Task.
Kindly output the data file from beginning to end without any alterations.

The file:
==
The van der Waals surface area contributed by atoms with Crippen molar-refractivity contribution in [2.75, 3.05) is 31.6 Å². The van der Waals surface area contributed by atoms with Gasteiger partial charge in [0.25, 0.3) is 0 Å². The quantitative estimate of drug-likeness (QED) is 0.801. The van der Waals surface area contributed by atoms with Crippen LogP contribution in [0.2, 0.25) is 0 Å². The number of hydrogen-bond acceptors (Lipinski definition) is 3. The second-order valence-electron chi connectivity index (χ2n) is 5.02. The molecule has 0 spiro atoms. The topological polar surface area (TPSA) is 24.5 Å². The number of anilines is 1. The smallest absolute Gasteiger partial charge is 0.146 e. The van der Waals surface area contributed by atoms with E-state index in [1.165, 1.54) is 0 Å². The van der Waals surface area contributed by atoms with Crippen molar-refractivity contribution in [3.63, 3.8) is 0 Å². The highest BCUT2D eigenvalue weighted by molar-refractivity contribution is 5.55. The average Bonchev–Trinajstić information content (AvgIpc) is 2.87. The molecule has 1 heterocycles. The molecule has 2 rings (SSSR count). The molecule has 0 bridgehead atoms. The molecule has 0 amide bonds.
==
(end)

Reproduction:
The van der Waals surface area contributed by atoms with Crippen molar-refractivity contribution in [2.75, 3.05) is 31.6 Å². The van der Waals surface area contributed by atoms with Gasteiger partial charge in [0.25, 0.3) is 0 Å². The quantitative estimate of drug-likeness (QED) is 0.801. The van der Waals surface area contributed by atoms with Crippen LogP contribution in [0.2, 0.25) is 0 Å². The number of hydrogen-bond acceptors (Lipinski definition) is 3. The second-order valence-electron chi connectivity index (χ2n) is 5.02. The molecule has 0 spiro atoms. The topological polar surface area (TPSA) is 24.5 Å². The number of anilines is 1. The smallest absolute Gasteiger partial charge is 0.146 e. The van der Waals surface area contributed by atoms with E-state index in [1.165, 1.54) is 0 Å². The van der Waals surface area contributed by atoms with Crippen molar-refractivity contribution in [3.63, 3.8) is 0 Å². The highest BCUT2D eigenvalue weighted by molar-refractivity contribution is 5.55. The average Bonchev–Trinajstić information content (AvgIpc) is 2.87. The molecule has 1 heterocycles. The molecule has 2 rings (SSSR count). The molecule has 0 bridgehead atoms. The molecule has 0 amide bonds.